PT on the Net Research

Teenager with Dyspraxia


Question:

I have just secured a client who is a 16 year old boy who has dyspraxia. His main goals are to raise his level of fitness, increase his stamina and hopefully increase his coordination skills. He currently does very little exercise and has very poor stamina. I was wondering if you had any tips to give with regard to training this client.

Answer:

I'm assuming this is a case of motor dyspraxia as opposed to oral or verbal. On that ground, I'll make some suggestions: When I did a training intensive with Vladimir Janda, MD, PT, and Karel Lewit, MD in Prague at St. Charles hospital, he informed us that as many as 20% of adults today suffer from what he termed minimal brain disorder; while he did not call it dyspraxia, essentially it is very similar if not just semantics.

Janda explained that among other possible influences (which we may or may not be able to control, such as environmental pressures), minimal brain dysfunction could result from (and/or cause) aberrant infant motor skills development. Typically, this begins with short term or no bottle feeding. Minimal or no breast feeding removes an essential ground development phase of infant motor development, as the action of milking a nipple, which is much different than milking a bottle, serves to activate the deep core stabilizers (inner unit). When the essential breast feeding phase is missed or interrupted, all succeeding phases are proportionately deficient; you can't build a safe house on a weak foundation. Further, if infants are not allowed to move naturally through each developmental phase of sensory-motor (which is actually motor-sensory!) development (naval radiation, homologous, homolateral, contralateral, mammalian, lunging/squatting and finally gait), there is a strong possibility of colateral disorder in other biological systems (neurological and hormonal for example). My approach to a patient with minimal brain disorder (dyspraxia in your case) is exactly the same as taken with a spinal cord injury or stroke patient. As you can imagine, this is much too complex for an Internet explanation! With that said, I can make the following suggestions:

  1. Look at the book Wisdom Of The Body Moving by Linda Hartley. Apply as many of the infant development exercises as you can. In short order, you will be able to determine where your client's development terminated. Begin working just under the point at which his motor skills begin to break down. You will basically be working him back through his crawling phases.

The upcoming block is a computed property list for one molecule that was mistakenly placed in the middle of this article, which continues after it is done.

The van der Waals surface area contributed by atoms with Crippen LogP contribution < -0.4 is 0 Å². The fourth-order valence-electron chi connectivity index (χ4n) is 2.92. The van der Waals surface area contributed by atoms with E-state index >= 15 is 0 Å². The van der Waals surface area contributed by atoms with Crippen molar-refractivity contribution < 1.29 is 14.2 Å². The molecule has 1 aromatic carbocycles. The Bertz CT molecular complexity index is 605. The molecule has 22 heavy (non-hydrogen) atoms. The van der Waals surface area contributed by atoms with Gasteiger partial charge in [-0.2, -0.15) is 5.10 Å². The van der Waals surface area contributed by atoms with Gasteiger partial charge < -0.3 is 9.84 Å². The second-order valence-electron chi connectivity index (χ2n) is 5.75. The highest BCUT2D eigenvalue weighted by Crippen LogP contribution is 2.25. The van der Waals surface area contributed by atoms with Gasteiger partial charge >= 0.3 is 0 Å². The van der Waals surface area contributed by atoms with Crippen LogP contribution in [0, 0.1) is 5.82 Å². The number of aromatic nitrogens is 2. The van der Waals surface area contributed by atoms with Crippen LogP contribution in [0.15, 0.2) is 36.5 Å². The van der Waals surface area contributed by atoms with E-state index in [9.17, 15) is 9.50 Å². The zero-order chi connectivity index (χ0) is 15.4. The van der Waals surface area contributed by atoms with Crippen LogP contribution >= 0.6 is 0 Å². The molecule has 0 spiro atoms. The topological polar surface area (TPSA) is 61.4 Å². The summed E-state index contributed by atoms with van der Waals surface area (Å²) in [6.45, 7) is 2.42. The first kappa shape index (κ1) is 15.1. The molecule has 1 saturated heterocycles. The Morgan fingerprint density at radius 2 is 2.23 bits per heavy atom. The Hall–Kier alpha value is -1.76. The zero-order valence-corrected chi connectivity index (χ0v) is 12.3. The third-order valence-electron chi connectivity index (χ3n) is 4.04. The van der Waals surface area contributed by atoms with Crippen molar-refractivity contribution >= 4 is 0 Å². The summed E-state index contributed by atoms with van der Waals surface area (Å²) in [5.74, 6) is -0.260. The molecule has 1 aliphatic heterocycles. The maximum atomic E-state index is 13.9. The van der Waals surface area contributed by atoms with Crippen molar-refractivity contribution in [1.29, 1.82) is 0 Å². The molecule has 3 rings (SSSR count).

2. Use the Swiss Ball. In my video, Swiss Ball Exercises for Better Abs, Bunns and Backs, I offer many simple, very effective exercises that I actually developed for spine rehabilitation. Start with those and migrate to more complex variations as your client's motor skills improve. There are several other excellent courses on stability ball training available on the PTontheNET.com web site. Click here and do a search under "Stability Ball Training."
  3. Don't over exercise him on a given set, and allow optimal rest. Optimal rest will not be determined in the usual way. It will be determined by how long it takes for his motor skills to return to optimum; how long a set lasts is determined by when the motor skills begin to break down. If you feel his performance is dropping more than 10%, even with adequate rest, he has hit what is referred to as the critical point. Training further will actually do more damage than good with regard to motor skill development; the same actually applies to anyone in the gym or athletic training, but you'd never know it walking around the gym these days!
  4. You may need to use stretching to inhibit spasticity or hyperactivity in given muscles. You can use the basic length/tension assessment in my Golf Biomechanics Manual.
  5. Great care must be taken to keep his diet clean of processed foods and stimulants such as white sugar or any stimulants. Caffeine and artificial sweeteners (particularly aspartame! See the DVD Sweet Mysery) can cause real trouble in your training sessions and his life! My book How To Eat, Move and Be Healthy! has the eating plan he needs to follow if results of significance are to be obtained. This is a whole-body problem and should NOT be seen as a neuromuscular problem alone.
  6. I suggest you do your training programs with him in the morning when he's fresh. You'll get better results. Just be careful not to fatigue him so much that he gets hurt from an unwanted fall or by dropping something from his hands later in the day due to deep neural or stabilizer fatigue.
  7. You may be well served to watch a good physio that works with neurologically impaired patients work. You can get many good ideas, such as how to stimulate and inhibit the right muscles. A CHEK Level IV Practitioner could also do a lot to assist you. Unfortunately, there are few of them due to the rigorous amount of training it takes to get there!

I hope my advice serves of use to you, and I wish you both the best on the journey.